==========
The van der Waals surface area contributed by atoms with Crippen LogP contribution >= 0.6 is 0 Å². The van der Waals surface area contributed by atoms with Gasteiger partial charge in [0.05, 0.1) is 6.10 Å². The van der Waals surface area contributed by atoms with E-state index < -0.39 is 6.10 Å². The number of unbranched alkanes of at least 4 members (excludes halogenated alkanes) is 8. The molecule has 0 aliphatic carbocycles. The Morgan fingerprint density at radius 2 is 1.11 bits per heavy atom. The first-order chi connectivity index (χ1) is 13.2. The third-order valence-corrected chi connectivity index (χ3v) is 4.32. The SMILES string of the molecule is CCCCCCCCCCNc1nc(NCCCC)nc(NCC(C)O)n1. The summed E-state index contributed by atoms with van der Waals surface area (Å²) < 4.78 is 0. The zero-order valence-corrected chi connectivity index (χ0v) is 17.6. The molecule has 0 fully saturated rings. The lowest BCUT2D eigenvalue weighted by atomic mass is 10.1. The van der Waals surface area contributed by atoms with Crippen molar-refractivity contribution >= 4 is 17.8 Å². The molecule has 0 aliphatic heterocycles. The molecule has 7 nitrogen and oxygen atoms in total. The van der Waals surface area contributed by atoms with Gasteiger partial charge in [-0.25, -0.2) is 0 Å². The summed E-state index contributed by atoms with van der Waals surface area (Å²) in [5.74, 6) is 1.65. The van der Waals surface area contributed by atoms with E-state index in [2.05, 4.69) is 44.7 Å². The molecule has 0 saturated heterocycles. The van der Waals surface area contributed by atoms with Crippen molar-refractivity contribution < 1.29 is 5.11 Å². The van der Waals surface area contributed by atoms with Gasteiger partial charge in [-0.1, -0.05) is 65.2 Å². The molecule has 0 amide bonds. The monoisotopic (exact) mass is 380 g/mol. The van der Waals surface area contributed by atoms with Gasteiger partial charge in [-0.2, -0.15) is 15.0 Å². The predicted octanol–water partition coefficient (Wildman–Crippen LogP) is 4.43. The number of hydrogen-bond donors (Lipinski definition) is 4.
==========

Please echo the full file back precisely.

The van der Waals surface area contributed by atoms with Crippen LogP contribution >= 0.6 is 0 Å². The van der Waals surface area contributed by atoms with Gasteiger partial charge in [0.05, 0.1) is 6.10 Å². The van der Waals surface area contributed by atoms with E-state index < -0.39 is 6.10 Å². The number of unbranched alkanes of at least 4 members (excludes halogenated alkanes) is 8. The molecule has 0 aliphatic carbocycles. The Morgan fingerprint density at radius 2 is 1.11 bits per heavy atom. The first-order chi connectivity index (χ1) is 13.2. The third-order valence-corrected chi connectivity index (χ3v) is 4.32. The SMILES string of the molecule is CCCCCCCCCCNc1nc(NCCCC)nc(NCC(C)O)n1. The summed E-state index contributed by atoms with van der Waals surface area (Å²) < 4.78 is 0. The zero-order valence-corrected chi connectivity index (χ0v) is 17.6. The molecule has 0 fully saturated rings. The lowest BCUT2D eigenvalue weighted by atomic mass is 10.1. The van der Waals surface area contributed by atoms with Crippen molar-refractivity contribution >= 4 is 17.8 Å². The molecule has 0 aliphatic heterocycles. The molecule has 7 nitrogen and oxygen atoms in total. The van der Waals surface area contributed by atoms with Gasteiger partial charge in [-0.25, -0.2) is 0 Å². The summed E-state index contributed by atoms with van der Waals surface area (Å²) in [5.74, 6) is 1.65. The van der Waals surface area contributed by atoms with E-state index in [2.05, 4.69) is 44.7 Å². The molecule has 0 saturated heterocycles. The van der Waals surface area contributed by atoms with Crippen molar-refractivity contribution < 1.29 is 5.11 Å². The van der Waals surface area contributed by atoms with Gasteiger partial charge in [-0.1, -0.05) is 65.2 Å². The molecule has 0 amide bonds. The monoisotopic (exact) mass is 380 g/mol. The van der Waals surface area contributed by atoms with Gasteiger partial charge in [-0.2, -0.15) is 15.0 Å². The predicted octanol–water partition coefficient (Wildman–Crippen LogP) is 4.43. The number of hydrogen-bond donors (Lipinski definition) is 4.